Looking at the human side of the ques
tion Mr. Sprague said there exists an
atheism of the head, of the heart and of
the mind. He thought there are few who
deny the spirit of the universe. The
danger lies with the classes, with the par
tial theists, who declare that such and
such is and such and such is not God. In
conclusion tho reverend gentleman warned
his audience against the dangers of
atheism, saying "How can we determine
•what God knows? Beware of formalism,
beware of dogmatism."
During the evening a good programme
of music was rendered by the choir of the
congregation and by Cantor Stark, the
principal item being, "How Goodly Are
Thy Texts." given as a soprano solo.
"The Twentieth Century Woman"
formed the subject of Rev. M. S. Levy's
lecture at Beth Israel Temple last evening.
Said Dr. Levy:
"I am not to be counted among ihose
who are opposed to the 'emancipation of
woman.' The history of the world shows
unmistakably that the influence of a pure
and good woman has ever helped to foster
what was best in man. At times it was
the mother, on other occasions the wife,
frequently the sister was the moral lever
that helped to eradicate the propensity for
evil. Without woman the social world
would become a wilderness; without her
gentle guidance man would develop into a
barbarian. Were it not for the domesticity
of woman our homes would become deso
late, our natures crude and unrefined.
"To woman's influence most men are in
debted for tneix success in life. To her
love of the pure and ideal religion owes its
ascendency. Without woman our places
of worship would become sepulchers: with
her, they are made celestial abodes where
man may taste a grain of the hereafter."
Dr. Levy, in trie further course of his re
marks, gave it as his opinion that the
twentieth century woman should be as ex
emplary in character as her ancestor, and
cited the case of Esther as that of a really
beautiful woman, both physically and
Sunshine enters the kitchen whenever
Dr. Price's Baking Powder is freely used.
Enterprising Aristocracy.
Quite a little romance recently came to
light at a fashionable West End theater.
A lady connected with the aristocracy,
both by birth and marriage, was deserted
by her husband, and through failing health
gradually became so impoverished that
absolute want stared her in the face.
She tried to obtain employment at the
theater referred to above, but there was
only one vacancy, and that was for a pro
gramme boy. Her only child, 12 years of
age, heard of this, and, being anxious to
assist the mother, went to see the acting
manager, and was engaged.
The superiority of the newcomer's man
ners and his refusal to take tips brought
him into conflict with others on the staff,
and on one occasion he retaliated in self
defense with such dash and spirit that his
opponent was discomfited.
This breach of the regulations was fol
lowed by dismissal, and then, to the aston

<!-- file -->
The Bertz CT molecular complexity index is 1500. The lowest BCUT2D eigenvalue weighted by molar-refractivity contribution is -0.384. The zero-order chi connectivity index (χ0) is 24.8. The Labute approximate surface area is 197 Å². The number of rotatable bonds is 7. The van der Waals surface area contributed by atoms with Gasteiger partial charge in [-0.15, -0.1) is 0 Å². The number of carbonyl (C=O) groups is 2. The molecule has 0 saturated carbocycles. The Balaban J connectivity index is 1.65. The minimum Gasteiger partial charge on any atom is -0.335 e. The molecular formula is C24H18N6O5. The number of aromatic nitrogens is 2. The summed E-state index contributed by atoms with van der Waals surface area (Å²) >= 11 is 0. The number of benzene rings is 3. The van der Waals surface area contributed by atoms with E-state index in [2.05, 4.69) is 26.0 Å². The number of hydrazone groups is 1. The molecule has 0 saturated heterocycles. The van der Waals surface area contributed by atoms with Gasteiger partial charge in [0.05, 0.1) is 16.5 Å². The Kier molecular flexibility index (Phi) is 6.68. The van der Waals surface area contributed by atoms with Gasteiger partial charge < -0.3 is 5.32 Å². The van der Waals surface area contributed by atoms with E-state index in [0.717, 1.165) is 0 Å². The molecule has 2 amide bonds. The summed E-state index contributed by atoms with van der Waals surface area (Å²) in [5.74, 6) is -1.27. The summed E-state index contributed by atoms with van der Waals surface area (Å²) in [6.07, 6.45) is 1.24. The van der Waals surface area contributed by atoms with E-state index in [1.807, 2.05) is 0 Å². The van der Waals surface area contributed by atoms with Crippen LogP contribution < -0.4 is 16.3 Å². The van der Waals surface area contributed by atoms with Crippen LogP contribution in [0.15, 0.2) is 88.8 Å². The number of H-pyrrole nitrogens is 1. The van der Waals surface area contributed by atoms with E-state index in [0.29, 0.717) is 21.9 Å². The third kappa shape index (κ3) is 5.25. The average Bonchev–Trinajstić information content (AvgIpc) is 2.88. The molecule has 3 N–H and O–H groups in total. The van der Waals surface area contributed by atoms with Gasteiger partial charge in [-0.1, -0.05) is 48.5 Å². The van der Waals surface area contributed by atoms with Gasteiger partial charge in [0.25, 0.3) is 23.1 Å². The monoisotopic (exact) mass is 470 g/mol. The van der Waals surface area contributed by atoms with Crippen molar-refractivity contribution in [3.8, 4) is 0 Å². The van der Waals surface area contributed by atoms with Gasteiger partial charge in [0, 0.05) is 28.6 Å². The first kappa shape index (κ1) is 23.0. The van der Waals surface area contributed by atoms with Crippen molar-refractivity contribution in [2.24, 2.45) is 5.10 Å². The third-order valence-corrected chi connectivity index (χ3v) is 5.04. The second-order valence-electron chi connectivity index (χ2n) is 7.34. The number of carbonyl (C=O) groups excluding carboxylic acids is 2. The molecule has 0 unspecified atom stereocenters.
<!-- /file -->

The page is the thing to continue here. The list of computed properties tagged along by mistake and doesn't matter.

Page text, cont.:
ishment ©f all concerned, the high-spirited
programme-boy turned out to be a girl.—
\Vest London News.
S3 percentage
J|%jL 953 MARKET ST.,
JH^" Bel. Fiftb and Sixth,
No Percentage Paid for Physicians' Pre-
■*.«"- scriptions.
"Will Give You a Beautiful Complexion,
the Best of All Beautifierg.
Regular Price, 50c. Cut Price, 35c.
Dr. Cooler's Specifics Will Core.
Dr.- Cooper's Blood and Liver Specific 85c
Dr. Cooper's Skin Specific 40c
Dr. Cooper's Cough and Croup Specific. .'.....'. '25c
Dr. Cooper's Skin Sflap....' ..... ■ 15 C
Trusses-others ask $5 to $15— our price $1 75 to $5
Obesity B*lts. *•> -^5
Electric Belts. . 85
Silk Stockincs ..............'." : ""s3 50
Galvanic or Karadle Batteries.... $5, 87 and 810
Parson's, Joy's or Hood's Sarsaparilla. . 66c
Camellinc, Malvina Cream or Creme deLls... 3Sc
£3" The above may be had also at The
Ferry Cut Bate Drug Store, No. 8 Mar-
ket Street, at same prices.
v : The immense crowds that daily attend our Annual Opening
Display of New Spring Dry Goods find an additional attraction in
our Great Cloak Department, where we are clearing out the
balance of our winter stock at a PRODIGIOUS SACRIFICE from
original cost, as witness the following
Marvelous Bargains Offered To-day !
LADIES' DOUBLE-BREASTED JACKETS, of diagonal twilled cloths cheviots and
beaver cloth, worth from $10 to $12 50. These are odd sizes and will be closed out
at $1 95 each.
At 43.50.
LADIES' DOUBLE-BREASTED JACKETS, of dark tan covert cloth, with and with-
out braid trimmings; also plain Navy Blue Beaver Jackets, stylishly made; worth
$7 50, will be closed out at $3 50 each.
At «5.00.
cheviot, full sleeves, large revers and bone buttons, worth $10, will be closed out at
$5 each.
At $7.50.
LADIES' BLACK CLOTH DOUBLE CAPES, with top cape trimmed with Baltic seal,
worth $12 50, will be closed out at $7 50 each.
At 47.50.
LADIES' DOUBLE CAPES of medium and dark shades of tan Kersey, also seal-brow»
Kersey with applique trimming, worth $12 50, will be closed out at $7 50 each.
At 57.50.